D & E Industries, Incorporated Approaching the Ideal of Lean Manufacturing Observations, Possibilities, Recommendations

Approaching the Ideal of Lean Manufacturing

Observations, Possibilities, Recommendations









Presented To:

Dr. Bernard Gillespie







Brady J. Robinette









December 4, 2000






The leaders of industry over the next five to ten years will be those who most successfully apply Lean principles across their entire organization.


It is my sincere hope that D&E Industries, Inc. is a member of that august community.


A Few Notes Regarding Style:

As this report is neither strictly scientific in nature nor experiment-based, I chose to avoid use of the third-person perspective. Writings in third person seem dry and, for me at least, are onerous reads.


I much prefer works written in a more genial style… dialog or prose-based. As such, I won’t subject my readers to that which I would avoid.


The reader may notice the sparing use of direct quotations and specific citations. This is due to the nature of this project.  This report and presentation serve as the Capstone for my Masters of Science program. My intent is to synthesize both my own experiential and academic backgrounds. To that end, I have included specific citations only where I feel that the reader may wish additional information. I have included in the References section most of the texts that have shaped my perspective and opinions regarding Lean Manufacturing and associated disciplines. Of course, when specific references are made, I have given the author due credit. In Appendix B, a short list” of texts that I have found to be “standouts” are included with brief comments pertaining to each.





Brady Joaquin Robinette
















Table of Contents

Table Of Contents                                                                          i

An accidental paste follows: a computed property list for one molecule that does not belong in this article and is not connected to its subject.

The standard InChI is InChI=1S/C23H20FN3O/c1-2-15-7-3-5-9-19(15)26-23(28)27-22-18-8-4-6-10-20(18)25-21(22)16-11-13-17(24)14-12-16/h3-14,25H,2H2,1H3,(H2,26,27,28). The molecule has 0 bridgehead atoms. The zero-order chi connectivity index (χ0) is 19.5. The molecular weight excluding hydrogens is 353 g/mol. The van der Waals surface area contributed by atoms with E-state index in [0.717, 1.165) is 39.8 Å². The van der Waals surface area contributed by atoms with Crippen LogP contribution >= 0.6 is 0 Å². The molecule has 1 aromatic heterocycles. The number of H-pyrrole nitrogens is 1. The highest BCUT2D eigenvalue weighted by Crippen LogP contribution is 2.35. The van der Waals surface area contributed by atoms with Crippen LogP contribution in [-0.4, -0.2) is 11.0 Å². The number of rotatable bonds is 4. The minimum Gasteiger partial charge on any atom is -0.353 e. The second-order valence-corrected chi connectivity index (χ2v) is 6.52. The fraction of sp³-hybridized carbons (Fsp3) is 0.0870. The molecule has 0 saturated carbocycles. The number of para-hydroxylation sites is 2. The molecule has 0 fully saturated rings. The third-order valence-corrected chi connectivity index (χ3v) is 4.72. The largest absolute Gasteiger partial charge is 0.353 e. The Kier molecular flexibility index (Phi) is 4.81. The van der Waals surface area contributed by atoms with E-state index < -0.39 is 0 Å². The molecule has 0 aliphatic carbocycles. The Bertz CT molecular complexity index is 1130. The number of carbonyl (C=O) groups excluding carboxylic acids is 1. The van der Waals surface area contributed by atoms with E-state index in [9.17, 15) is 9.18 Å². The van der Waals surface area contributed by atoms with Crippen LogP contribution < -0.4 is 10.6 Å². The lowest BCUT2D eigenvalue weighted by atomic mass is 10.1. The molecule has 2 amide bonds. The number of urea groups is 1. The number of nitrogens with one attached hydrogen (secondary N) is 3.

Introduction                                                                      1
Lean Philosophy Defined                                                                3

D&E—An Overview                                                                                                  5
History In Brief                                                                                                      5
State of the Business                                                                                              5

Opportunities & Possibilities                                                                                      6
Information Technology                                                                                        7
Planning                                                                                                                 9
Inventory                                                                                                              10
Raw Material / Supplier Relations                                                                11
Work In Process                                                                                            13
Finished Goods                                                                                             16
Production                                                                                                                 17
Manufacturing Philosophy                                                                                   17
Computer Integrated Manufacturing                                                                    20
Quality Control                                                                                                     22
Maintenance Issues                                                                                                    25
Training                                                                                                                      28
Customer Relations                                                                                                    28


Next Step On The Road Toward “Lean”?                                                                 30
The Big PROBLEM                                                                                              30